Imagine that you’re walking down the street, glancing in store windows, when a store owner suddenly comes up to you and starts telling you how great their new line of summer clothing is. Now imagine a different scenario where you’re walking down the street and you run into a fashionable friend who tells you that they really like the new summer clothes at a certain store. Who is going to be more likely to convince you to check out the clothing line for yourself?
This, in essence, is influencer marketing. The idea behind influencer marketing is that consumers trust the word of friends, family, established tastemakers, and well-connected individuals in their industry more than they trust the word of a brand. If those influencers recommend a certain product, consumers are more likely to check out the product for themselves than they would be if they were marketed to in a more traditional way.
Tastemakers can be a huge boon to small businesses because they often have a larger or at least a different audience. When these influential people or organizations talk or write about your business, they’re expanding your reach as well as giving you their stamp of approval. Influencer marketing can be a highly effective tool, as long as you’re putting in the effort to build relationships with key individuals who have the audience you’re interested in.
How Does Influencer Marketing Work?
There are several different channels where influencer marketing usually takes place:
Blogging. If an influential blogger likes your products or services, they might write a positive review on their blog or include a relevant link to your own blog in one of their posts. Google pays attention to domain authority when ranking sites, so if you get a mention or link on a high-traffic site, you’ll boost your search engine ranking as well as expose yourself to a larger audience.
Social media. Tastemakers may also share a link to your blog or product page on popular social media networks like Facebook, Twitter, and LinkedIn. They may also give you a +1 on Google, which isn’t as obviously apparent to their followers, but which will still boost the authority of your website. In some cases, an influencer might share your content on a niche-oriented social media site like Reddit, which may help expose you to qualified leads in a niche audience that you might not have reached otherwise.
Guest posting. If you write high-quality, informative content, you may be able to write a guest post for a popular industry website. Even if the site you’re posting on won’t let you link back to your site in the body of the article, you’ll usually still be able to add an author bio that explains where you work and includes a link.
How Your Business Can Use Influencer Marketing
Locate your audience. You’ve likely already done some research to determine who is buying your products—or you have some idea of who you’d like to buy your products. Once you’ve established a specific buyer persona, think about who your buyer persona is likely to follow online. For example, if you’re trying to sell CRM software to hotels, then you would want to locate the blogs and social media accounts that people in the hospitality industry are most likely to follow.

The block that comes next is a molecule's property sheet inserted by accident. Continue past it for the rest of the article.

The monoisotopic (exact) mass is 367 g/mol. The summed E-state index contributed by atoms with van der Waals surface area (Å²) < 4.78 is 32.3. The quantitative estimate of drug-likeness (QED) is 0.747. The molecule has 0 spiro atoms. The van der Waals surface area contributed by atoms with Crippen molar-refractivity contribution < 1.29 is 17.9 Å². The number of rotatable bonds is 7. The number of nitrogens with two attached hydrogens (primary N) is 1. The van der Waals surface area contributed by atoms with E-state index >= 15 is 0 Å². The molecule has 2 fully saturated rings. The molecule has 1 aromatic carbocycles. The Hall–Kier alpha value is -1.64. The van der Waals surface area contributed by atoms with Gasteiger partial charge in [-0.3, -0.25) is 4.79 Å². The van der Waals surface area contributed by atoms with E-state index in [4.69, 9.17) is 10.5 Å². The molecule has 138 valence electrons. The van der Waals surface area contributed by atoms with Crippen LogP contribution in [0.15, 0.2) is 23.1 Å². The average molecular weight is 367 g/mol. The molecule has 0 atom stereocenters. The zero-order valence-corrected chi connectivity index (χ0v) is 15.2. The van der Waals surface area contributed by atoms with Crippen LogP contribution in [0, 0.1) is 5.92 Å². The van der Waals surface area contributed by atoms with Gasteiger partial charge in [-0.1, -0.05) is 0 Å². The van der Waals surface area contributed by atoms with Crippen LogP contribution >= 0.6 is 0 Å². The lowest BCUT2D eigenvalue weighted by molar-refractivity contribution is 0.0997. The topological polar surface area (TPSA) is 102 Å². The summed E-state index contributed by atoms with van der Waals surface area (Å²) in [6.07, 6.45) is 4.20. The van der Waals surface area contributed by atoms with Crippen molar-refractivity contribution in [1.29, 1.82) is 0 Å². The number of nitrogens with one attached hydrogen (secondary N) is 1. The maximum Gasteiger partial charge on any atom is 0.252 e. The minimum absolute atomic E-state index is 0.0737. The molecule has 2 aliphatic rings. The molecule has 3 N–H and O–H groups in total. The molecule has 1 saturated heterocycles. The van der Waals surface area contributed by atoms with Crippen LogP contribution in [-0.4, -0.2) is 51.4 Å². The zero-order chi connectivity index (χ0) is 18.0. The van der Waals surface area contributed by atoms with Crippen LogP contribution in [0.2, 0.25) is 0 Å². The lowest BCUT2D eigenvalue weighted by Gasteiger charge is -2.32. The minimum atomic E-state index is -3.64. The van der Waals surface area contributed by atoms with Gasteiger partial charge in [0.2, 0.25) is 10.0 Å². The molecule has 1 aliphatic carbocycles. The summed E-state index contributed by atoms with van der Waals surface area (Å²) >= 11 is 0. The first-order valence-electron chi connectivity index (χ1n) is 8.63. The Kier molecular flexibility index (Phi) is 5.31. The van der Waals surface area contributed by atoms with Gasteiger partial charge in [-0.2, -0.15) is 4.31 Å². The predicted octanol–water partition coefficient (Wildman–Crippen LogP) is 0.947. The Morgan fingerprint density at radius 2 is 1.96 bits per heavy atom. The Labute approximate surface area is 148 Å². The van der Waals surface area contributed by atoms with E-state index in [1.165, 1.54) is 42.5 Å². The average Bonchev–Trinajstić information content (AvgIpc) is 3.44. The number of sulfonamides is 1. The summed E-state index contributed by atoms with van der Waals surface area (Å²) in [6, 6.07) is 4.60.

Reach out to influencers. In-person meetings tend to be the best for building relationships, so use live events like conferences as an opportunity to introduce yourself to influencers. When possible, setting up a one-on-one meeting with an influencer will allow you to have a more in-depth conversation. If you’re not able to meet up with influencers in person, reach out to them through meaningful comments on their blog or other social media channels.
Prioritize your influencers. The whole idea behind influencer marketing is reaching out to the few individuals who can have the biggest impact, so don’t fall into the trap of trying to reach out to too many people, or reaching out to tastemakers who aren’t relevant to your industry and your audience. Find a few key individuals and dedicate your efforts to building a strong relationship with them, rather than half-heartedly trying to build relationships with a whole lot of people.
Don’t make it all about you. The fastest way to turn influencers off your brand is to blatantly ask them to help you sell your product. Remember, it’s not all about you—there needs to be something in this exchange for the influencer as well.
Offer free trials of your product or service. If you’re rolling out a new product or service and want to start building buzz, one of the best ways you can do this is by offering a free gift or trial to key influencers. If they like the product, the hope is that they’ll decide to tell their followers about it.
Write a guest post. One great way to benefit from influencer marketing is to share a guest post on a well-respected, high traffic blog. However, these blogs are usually pretty selective, so you need to write outstanding content if you want to get published. Before you write your post, contact the site editor or blogger and pitch them a couple of article ideas. Include links to writing samples if you have them and briefly explain why you’d like to share your post on this site. If the blogger does accept your pitch, follow their submission guidelines closely and stick to any deadlines they give you in order to maintain a good relationship.
Be willing to help out others. Influencer marketing is a two-way street, so be sure to share links to high-quality industry articles on your social media channels, or let others in your industry share a guest post on your blog. When you help others out, they’ll be more willing to return the favor in the future.